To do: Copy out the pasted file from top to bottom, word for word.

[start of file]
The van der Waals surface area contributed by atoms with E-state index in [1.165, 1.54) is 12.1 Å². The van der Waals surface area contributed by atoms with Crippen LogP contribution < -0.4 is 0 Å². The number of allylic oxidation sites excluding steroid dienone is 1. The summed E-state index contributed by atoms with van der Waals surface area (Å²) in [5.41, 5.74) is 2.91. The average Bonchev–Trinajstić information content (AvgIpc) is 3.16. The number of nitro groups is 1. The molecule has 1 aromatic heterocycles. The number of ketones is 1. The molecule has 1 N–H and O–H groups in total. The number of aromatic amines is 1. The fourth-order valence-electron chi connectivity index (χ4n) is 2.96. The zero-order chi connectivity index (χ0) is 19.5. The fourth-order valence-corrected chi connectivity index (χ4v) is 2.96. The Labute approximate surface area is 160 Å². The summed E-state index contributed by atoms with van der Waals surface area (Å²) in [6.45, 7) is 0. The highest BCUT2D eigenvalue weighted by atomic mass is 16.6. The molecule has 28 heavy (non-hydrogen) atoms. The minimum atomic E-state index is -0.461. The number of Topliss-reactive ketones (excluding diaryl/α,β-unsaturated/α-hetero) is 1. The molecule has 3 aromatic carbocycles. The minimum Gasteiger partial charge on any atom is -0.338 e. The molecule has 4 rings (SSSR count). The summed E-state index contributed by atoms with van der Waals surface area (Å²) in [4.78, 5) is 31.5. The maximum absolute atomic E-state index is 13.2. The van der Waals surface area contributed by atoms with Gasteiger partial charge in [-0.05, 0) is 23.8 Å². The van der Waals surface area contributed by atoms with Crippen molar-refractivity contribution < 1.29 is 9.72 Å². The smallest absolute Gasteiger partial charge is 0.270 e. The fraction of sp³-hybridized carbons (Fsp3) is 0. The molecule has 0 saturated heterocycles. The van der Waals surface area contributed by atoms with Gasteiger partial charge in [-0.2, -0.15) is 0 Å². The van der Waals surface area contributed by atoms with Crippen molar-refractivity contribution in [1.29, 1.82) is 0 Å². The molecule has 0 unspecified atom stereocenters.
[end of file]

The van der Waals surface area contributed by atoms with E-state index in [1.165, 1.54) is 12.1 Å². The van der Waals surface area contributed by atoms with Crippen LogP contribution < -0.4 is 0 Å². The number of allylic oxidation sites excluding steroid dienone is 1. The summed E-state index contributed by atoms with van der Waals surface area (Å²) in [5.41, 5.74) is 2.91. The average Bonchev–Trinajstić information content (AvgIpc) is 3.16. The number of nitro groups is 1. The molecule has 1 aromatic heterocycles. The number of ketones is 1. The molecule has 1 N–H and O–H groups in total. The number of aromatic amines is 1. The fourth-order valence-electron chi connectivity index (χ4n) is 2.96. The zero-order chi connectivity index (χ0) is 19.5. The fourth-order valence-corrected chi connectivity index (χ4v) is 2.96. The Labute approximate surface area is 160 Å². The summed E-state index contributed by atoms with van der Waals surface area (Å²) in [6.45, 7) is 0. The highest BCUT2D eigenvalue weighted by atomic mass is 16.6. The molecule has 28 heavy (non-hydrogen) atoms. The minimum atomic E-state index is -0.461. The number of Topliss-reactive ketones (excluding diaryl/α,β-unsaturated/α-hetero) is 1. The molecule has 3 aromatic carbocycles. The minimum Gasteiger partial charge on any atom is -0.338 e. The molecule has 4 rings (SSSR count). The summed E-state index contributed by atoms with van der Waals surface area (Å²) in [4.78, 5) is 31.5. The maximum absolute atomic E-state index is 13.2. The van der Waals surface area contributed by atoms with Gasteiger partial charge in [-0.05, 0) is 23.8 Å². The van der Waals surface area contributed by atoms with Crippen molar-refractivity contribution < 1.29 is 9.72 Å². The smallest absolute Gasteiger partial charge is 0.270 e. The fraction of sp³-hybridized carbons (Fsp3) is 0. The molecule has 0 saturated heterocycles. The van der Waals surface area contributed by atoms with Gasteiger partial charge in [-0.2, -0.15) is 0 Å². The van der Waals surface area contributed by atoms with Crippen molar-refractivity contribution in [1.29, 1.82) is 0 Å². The molecule has 0 unspecified atom stereocenters.